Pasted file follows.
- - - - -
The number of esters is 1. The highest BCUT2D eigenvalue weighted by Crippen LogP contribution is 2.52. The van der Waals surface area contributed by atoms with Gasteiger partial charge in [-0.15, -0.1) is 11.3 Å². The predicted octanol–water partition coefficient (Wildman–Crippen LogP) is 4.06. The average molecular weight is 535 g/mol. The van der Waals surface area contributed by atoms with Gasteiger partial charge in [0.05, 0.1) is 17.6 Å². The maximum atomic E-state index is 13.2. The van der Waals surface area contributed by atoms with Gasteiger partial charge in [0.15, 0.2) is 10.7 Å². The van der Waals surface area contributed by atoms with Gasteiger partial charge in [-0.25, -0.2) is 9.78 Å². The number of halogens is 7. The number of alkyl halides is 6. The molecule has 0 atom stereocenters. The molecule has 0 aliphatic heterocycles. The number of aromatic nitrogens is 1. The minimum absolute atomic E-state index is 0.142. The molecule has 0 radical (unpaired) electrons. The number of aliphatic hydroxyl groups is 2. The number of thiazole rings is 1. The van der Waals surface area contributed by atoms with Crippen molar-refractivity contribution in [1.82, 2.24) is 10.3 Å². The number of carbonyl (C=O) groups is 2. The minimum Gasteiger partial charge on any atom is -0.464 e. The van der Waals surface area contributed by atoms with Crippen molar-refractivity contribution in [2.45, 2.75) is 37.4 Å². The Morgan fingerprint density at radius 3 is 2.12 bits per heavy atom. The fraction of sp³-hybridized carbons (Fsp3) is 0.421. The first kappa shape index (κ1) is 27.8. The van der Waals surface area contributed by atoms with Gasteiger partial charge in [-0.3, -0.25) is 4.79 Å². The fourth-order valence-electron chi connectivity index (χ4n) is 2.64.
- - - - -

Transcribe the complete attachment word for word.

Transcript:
The number of esters is 1. The highest BCUT2D eigenvalue weighted by Crippen LogP contribution is 2.52. The van der Waals surface area contributed by atoms with Gasteiger partial charge in [-0.15, -0.1) is 11.3 Å². The predicted octanol–water partition coefficient (Wildman–Crippen LogP) is 4.06. The average molecular weight is 535 g/mol. The van der Waals surface area contributed by atoms with Gasteiger partial charge in [0.05, 0.1) is 17.6 Å². The maximum atomic E-state index is 13.2. The van der Waals surface area contributed by atoms with Gasteiger partial charge in [0.15, 0.2) is 10.7 Å². The van der Waals surface area contributed by atoms with Gasteiger partial charge in [-0.25, -0.2) is 9.78 Å². The number of halogens is 7. The number of alkyl halides is 6. The molecule has 0 atom stereocenters. The molecule has 0 aliphatic heterocycles. The number of aromatic nitrogens is 1. The minimum absolute atomic E-state index is 0.142. The molecule has 0 radical (unpaired) electrons. The number of aliphatic hydroxyl groups is 2. The number of thiazole rings is 1. The van der Waals surface area contributed by atoms with Crippen molar-refractivity contribution in [1.82, 2.24) is 10.3 Å². The number of carbonyl (C=O) groups is 2. The minimum Gasteiger partial charge on any atom is -0.464 e. The van der Waals surface area contributed by atoms with Crippen molar-refractivity contribution in [2.45, 2.75) is 37.4 Å². The Morgan fingerprint density at radius 3 is 2.12 bits per heavy atom. The fraction of sp³-hybridized carbons (Fsp3) is 0.421. The first kappa shape index (κ1) is 27.8. The van der Waals surface area contributed by atoms with Gasteiger partial charge in [-0.3, -0.25) is 4.79 Å². The fourth-order valence-electron chi connectivity index (χ4n) is 2.64.